A new report, Payment for University Governors? A discussion paper, published by the Higher Education Policy Institute (HEPI), explores the question of whether university governors should be paid.
The report provides details of the remuneration of non-executive directors for selected comparative sectors, such as health sector foundation trusts and housing associations, and for different national systems of higher education.
Questions to consider
The report contains contextual information and raises the question of whether the payment of governors could have benefits in terms of governor recruitment and diversity and accountability. However, the report does not explore all of the potential implications of paying at least some members of a governing body. These might include, for example, does payment of, say, the chair of a governing body increase the risk that the role begins to take on some of the characteristics of an executive chair? Does paying only the chair (and perhaps the chairs of committees) “de-facto” create a two-tier membership of the board, by emphasising the importance of a sub-set of roles?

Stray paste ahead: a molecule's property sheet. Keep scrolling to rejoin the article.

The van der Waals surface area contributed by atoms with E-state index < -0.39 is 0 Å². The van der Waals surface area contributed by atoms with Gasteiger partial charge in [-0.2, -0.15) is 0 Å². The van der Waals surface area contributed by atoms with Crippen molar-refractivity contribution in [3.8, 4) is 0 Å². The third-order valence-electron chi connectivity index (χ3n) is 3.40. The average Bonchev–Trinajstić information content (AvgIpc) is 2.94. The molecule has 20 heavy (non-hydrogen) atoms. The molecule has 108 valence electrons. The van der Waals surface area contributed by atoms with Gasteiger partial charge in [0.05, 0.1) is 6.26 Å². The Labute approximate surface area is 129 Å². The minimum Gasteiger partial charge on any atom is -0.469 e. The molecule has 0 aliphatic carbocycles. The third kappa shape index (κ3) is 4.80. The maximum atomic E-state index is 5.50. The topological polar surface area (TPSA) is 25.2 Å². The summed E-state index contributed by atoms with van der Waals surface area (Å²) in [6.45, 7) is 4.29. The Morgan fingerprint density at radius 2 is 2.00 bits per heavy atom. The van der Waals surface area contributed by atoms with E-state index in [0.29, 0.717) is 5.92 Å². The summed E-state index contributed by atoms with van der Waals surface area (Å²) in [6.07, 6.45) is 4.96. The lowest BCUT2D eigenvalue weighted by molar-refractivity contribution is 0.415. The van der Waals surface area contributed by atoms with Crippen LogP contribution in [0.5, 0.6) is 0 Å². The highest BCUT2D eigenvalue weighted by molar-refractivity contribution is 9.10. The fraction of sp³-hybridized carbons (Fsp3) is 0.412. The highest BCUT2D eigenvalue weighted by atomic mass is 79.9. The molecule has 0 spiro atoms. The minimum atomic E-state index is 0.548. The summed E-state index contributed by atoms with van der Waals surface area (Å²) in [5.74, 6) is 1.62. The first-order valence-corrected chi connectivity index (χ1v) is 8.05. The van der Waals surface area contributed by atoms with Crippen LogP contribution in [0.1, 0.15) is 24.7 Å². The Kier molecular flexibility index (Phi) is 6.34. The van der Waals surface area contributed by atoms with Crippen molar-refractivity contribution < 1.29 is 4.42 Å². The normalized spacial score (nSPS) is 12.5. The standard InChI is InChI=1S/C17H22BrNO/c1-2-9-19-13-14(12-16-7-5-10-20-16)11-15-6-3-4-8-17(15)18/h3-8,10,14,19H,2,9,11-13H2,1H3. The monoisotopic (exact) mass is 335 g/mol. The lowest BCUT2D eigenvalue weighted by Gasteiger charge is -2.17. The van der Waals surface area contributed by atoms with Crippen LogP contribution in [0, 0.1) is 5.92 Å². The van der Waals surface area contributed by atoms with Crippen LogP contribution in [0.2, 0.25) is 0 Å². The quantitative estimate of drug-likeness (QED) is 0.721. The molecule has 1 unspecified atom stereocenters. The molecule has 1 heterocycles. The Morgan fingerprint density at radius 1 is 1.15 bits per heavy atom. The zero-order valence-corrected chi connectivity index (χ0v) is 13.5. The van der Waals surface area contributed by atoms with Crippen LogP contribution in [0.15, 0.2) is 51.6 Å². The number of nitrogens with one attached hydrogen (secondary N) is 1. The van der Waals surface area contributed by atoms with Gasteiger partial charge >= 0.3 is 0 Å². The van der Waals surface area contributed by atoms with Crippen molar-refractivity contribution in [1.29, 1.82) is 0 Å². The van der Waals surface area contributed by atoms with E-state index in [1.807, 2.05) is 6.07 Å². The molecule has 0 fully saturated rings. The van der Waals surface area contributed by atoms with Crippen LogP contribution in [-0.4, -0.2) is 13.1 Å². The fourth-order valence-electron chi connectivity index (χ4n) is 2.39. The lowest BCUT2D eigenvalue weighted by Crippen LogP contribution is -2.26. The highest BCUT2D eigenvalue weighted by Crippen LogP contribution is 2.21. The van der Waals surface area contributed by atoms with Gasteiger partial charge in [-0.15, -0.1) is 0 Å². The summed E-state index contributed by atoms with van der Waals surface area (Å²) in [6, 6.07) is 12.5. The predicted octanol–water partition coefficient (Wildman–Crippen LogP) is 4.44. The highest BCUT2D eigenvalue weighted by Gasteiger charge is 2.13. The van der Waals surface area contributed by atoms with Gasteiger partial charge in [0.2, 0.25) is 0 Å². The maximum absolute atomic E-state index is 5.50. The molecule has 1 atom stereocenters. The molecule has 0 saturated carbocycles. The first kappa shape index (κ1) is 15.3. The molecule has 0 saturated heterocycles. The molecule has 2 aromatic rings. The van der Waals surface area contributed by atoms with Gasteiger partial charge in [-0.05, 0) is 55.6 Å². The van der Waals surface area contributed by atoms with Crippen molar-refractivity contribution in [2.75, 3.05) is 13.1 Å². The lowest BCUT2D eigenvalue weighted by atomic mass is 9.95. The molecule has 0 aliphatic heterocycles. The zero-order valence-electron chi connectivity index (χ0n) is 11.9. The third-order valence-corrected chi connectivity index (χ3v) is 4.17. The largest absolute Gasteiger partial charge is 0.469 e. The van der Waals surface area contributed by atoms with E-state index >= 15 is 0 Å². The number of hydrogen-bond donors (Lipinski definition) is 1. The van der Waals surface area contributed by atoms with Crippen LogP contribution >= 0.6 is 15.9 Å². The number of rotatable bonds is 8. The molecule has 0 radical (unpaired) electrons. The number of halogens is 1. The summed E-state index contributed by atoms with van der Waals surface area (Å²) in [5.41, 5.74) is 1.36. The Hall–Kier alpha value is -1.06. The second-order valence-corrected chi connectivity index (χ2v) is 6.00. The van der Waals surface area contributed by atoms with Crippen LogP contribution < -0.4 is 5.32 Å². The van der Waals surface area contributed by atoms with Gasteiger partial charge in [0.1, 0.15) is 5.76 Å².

The wider context
The question of paying governors also needs to be placed in the wider context. The author of the report acknowledges that if the prevailing model of institutional governance in higher education needs attention, it is unlikely that the question of whether or not to pay governors will in itself provide the full solution.
The need for additional research
The questions raised in the current report draw attention to the need for additional research. There is limited information in the public domain about the experiences of those institutions that remunerate members of their governing body, and whether, and in what ways, payment has made a difference. Or indeed, the circumstances under which institutions have considered removing payment. At the moment this information is missing. As a recent roundtable event on Higher Education Trustee Remuneration illustrated, many governors and governance professionals are genuinely unclear on whether and, if so how, the payment of governors would make a difference.
With the expectation that the responsibilities of governors are likely to continue to increase, the question of paying governors is unlikely to go away. Additional research to aid understanding of whether or not to pay governors is urgently required.